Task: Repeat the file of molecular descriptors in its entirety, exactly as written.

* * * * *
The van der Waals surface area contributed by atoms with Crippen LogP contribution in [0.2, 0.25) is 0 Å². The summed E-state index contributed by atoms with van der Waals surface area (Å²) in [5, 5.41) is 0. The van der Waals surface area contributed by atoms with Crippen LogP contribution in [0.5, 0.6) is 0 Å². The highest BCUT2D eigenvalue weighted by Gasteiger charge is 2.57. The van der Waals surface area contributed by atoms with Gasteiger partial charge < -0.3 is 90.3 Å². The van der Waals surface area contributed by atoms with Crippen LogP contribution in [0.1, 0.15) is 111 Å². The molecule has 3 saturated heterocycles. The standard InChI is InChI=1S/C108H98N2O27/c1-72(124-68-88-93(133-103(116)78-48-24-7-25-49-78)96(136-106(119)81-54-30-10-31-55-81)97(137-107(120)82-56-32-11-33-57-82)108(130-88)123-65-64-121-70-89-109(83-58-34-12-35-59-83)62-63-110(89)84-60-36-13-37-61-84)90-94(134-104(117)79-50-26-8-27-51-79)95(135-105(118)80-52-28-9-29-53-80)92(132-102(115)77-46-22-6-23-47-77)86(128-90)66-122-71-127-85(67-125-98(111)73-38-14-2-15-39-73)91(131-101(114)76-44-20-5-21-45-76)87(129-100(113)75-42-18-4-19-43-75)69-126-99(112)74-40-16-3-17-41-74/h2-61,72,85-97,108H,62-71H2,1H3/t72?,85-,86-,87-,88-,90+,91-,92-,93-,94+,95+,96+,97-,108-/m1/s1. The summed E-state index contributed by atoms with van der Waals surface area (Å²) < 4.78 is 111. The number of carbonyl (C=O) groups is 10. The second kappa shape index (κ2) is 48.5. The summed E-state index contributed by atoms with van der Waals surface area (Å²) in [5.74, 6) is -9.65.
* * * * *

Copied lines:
The van der Waals surface area contributed by atoms with Crippen LogP contribution in [0.2, 0.25) is 0 Å². The summed E-state index contributed by atoms with van der Waals surface area (Å²) in [5, 5.41) is 0. The van der Waals surface area contributed by atoms with Crippen LogP contribution in [0.5, 0.6) is 0 Å². The highest BCUT2D eigenvalue weighted by Gasteiger charge is 2.57. The van der Waals surface area contributed by atoms with Gasteiger partial charge < -0.3 is 90.3 Å². The van der Waals surface area contributed by atoms with Crippen LogP contribution in [0.1, 0.15) is 111 Å². The molecule has 3 saturated heterocycles. The standard InChI is InChI=1S/C108H98N2O27/c1-72(124-68-88-93(133-103(116)78-48-24-7-25-49-78)96(136-106(119)81-54-30-10-31-55-81)97(137-107(120)82-56-32-11-33-57-82)108(130-88)123-65-64-121-70-89-109(83-58-34-12-35-59-83)62-63-110(89)84-60-36-13-37-61-84)90-94(134-104(117)79-50-26-8-27-51-79)95(135-105(118)80-52-28-9-29-53-80)92(132-102(115)77-46-22-6-23-47-77)86(128-90)66-122-71-127-85(67-125-98(111)73-38-14-2-15-39-73)91(131-101(114)76-44-20-5-21-45-76)87(129-100(113)75-42-18-4-19-43-75)69-126-99(112)74-40-16-3-17-41-74/h2-61,72,85-97,108H,62-71H2,1H3/t72?,85-,86-,87-,88-,90+,91-,92-,93-,94+,95+,96+,97-,108-/m1/s1. The summed E-state index contributed by atoms with van der Waals surface area (Å²) < 4.78 is 111. The number of carbonyl (C=O) groups is 10. The second kappa shape index (κ2) is 48.5. The summed E-state index contributed by atoms with van der Waals surface area (Å²) in [5.74, 6) is -9.65.